Parties involved in civil disputes are being encouraged to
resolve their disputes outside the federal court system under a
Bill which had its Second Reading in the now dissolved 42nd
Parliament on 16 June 2010. The Civil Dispute Resolution Bill
2010 (Cth) (Bill), introduced by the
Attorney-General, the Hon Robert McClelland MP, seeks to ensure
that parties take "genuine steps" to resolve a civil
dispute before proceedings are commenced in the Federal Court of
Australia or the Federal Magistrates Court. It should be noted that
the Bill lapsed on 19 July 2010 following the dissolution of the
House of Representatives. However, as the Bill may still become
legislation with the return of the existing government it continues
to remain relevant as it could be reintroduced once the new
Parliament is convened. This article outlines some of its key
The Bill, which was introduced under a government initiative
towards providing greater access to justice, draws on
recommendations from the National Alternative Dispute Resolution
Advisory Council (NADRAC) in its November 2009
report, The Resolve to Resolve – Embracing ADR
to improve access to justice in the federal jurisdiction.
During a speech on 17 May 2010, the Attorney-General stated that
"courts, parties and lawyers all have a role to play" in
achieving the objective of appropriate dispute resolution processes
and that the Bill will complement "the active case management
powers introduced in the Federal Court last year which promote the
timely, inexpensive, and efficient resolution of
According to the Explanatory Memorandum, the Bill
"encourages the resolution of civil disputes outside of the
courts and seeks to improve access to justice by focusing parties
and their lawyers on the early resolution of disputes". Under
the proposed legislation, when a party commences proceedings in the
Federal Court or the Federal Magistrates Court it will be
"required to file a statement saying what steps they have
taken to resolve their dispute or, if they have not taken any
steps, the reason why". This will be known as a "genuine
steps statement". A respondent in proceedings who is given a
copy of a "genuine steps statement" filed by an applicant
must also file a "genuine steps statement" before the
hearing date specified in the application.
The Bill gives examples of reasons why steps might not be taken,
including urgency or where the safety of a person or security of
property is compromised. In addition, lawyers will also have an
obligation to "advise their clients of the requirement and
assist them to comply with the requirement" to file a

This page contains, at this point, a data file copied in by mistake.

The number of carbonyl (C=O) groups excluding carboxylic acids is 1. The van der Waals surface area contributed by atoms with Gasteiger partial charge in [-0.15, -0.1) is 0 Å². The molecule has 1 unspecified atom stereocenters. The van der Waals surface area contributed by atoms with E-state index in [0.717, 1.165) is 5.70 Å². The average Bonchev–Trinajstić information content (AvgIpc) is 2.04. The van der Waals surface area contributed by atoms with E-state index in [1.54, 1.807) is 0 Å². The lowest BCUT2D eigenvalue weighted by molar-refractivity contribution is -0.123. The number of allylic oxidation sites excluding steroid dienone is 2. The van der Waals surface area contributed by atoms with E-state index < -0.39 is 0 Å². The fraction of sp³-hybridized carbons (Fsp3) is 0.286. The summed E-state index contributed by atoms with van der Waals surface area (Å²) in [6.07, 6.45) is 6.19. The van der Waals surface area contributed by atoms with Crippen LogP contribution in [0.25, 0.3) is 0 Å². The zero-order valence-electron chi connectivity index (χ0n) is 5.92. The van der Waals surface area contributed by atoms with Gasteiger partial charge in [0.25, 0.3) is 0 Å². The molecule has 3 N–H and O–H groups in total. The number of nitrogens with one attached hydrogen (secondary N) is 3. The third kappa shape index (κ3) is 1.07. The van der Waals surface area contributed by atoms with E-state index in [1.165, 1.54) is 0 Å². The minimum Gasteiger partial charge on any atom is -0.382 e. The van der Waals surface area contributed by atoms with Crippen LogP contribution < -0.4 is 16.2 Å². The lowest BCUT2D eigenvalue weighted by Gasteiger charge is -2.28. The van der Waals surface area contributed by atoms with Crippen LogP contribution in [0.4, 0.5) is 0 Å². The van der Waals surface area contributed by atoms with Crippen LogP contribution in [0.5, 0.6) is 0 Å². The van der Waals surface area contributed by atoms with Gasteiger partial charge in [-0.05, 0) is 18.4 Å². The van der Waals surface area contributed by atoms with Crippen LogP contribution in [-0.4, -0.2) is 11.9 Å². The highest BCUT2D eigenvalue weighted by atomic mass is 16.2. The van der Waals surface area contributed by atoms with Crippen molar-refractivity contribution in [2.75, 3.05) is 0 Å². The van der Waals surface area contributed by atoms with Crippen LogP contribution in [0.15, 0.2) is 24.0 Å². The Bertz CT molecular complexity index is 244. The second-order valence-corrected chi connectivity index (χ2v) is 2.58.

"genuine steps statement".
The Bill does not attempt to prescribe specific actions that
demonstrate "genuine steps" in terms of resolving a
dispute. Instead, the parties are given a wide discretion to
attempt to resolve their disputes and the courts may have regard to
the genuine steps outlined in the statement for the purposes of
exercising its powers and performing its functions. This broad
discretionary power is designed to "ensure that the focus is
on resolution and identifying the central issues without incurring
unnecessary upfront costs". The rules of the respective court
may also make provision in relation to the form of genuine steps
statements, the matters to be specified in genuine steps statements
and the applicable time limits.
The Bill applies to all civil proceedings other than excluded
matters under Part 4. Matters are excluded if the subject matter is
inappropriate, for example a civil penalty proceeding. Also,
matters that have already been considered by a statutory tribunal,
such as the Administrative Appeals Tribunal, Migration Review
Tribunal or Veteran's Review Board are excluded and
proceedings under other legislation, such as the Australian
Citizenship Act 2007 (Cth), Child Support (Registration
and Collection Act) 1988 (Cth) and the Migration Act
1958 (Cth) are also excluded.
The provisions of the Bill were referred to the Senate Standing
Committee on Legal and Constitutional Affairs for inquiry and
report. However, due to the dissolution of Parliament, the
Committee resolved not to continue its inquiry. If the Bill is
reintroduced in the new Parliament, the Senate can again refer it
to the Committee for further consideration.
The content of this article is intended to provide a general
guide to the subject matter. Specialist advice should be sought
about your specific circumstances.
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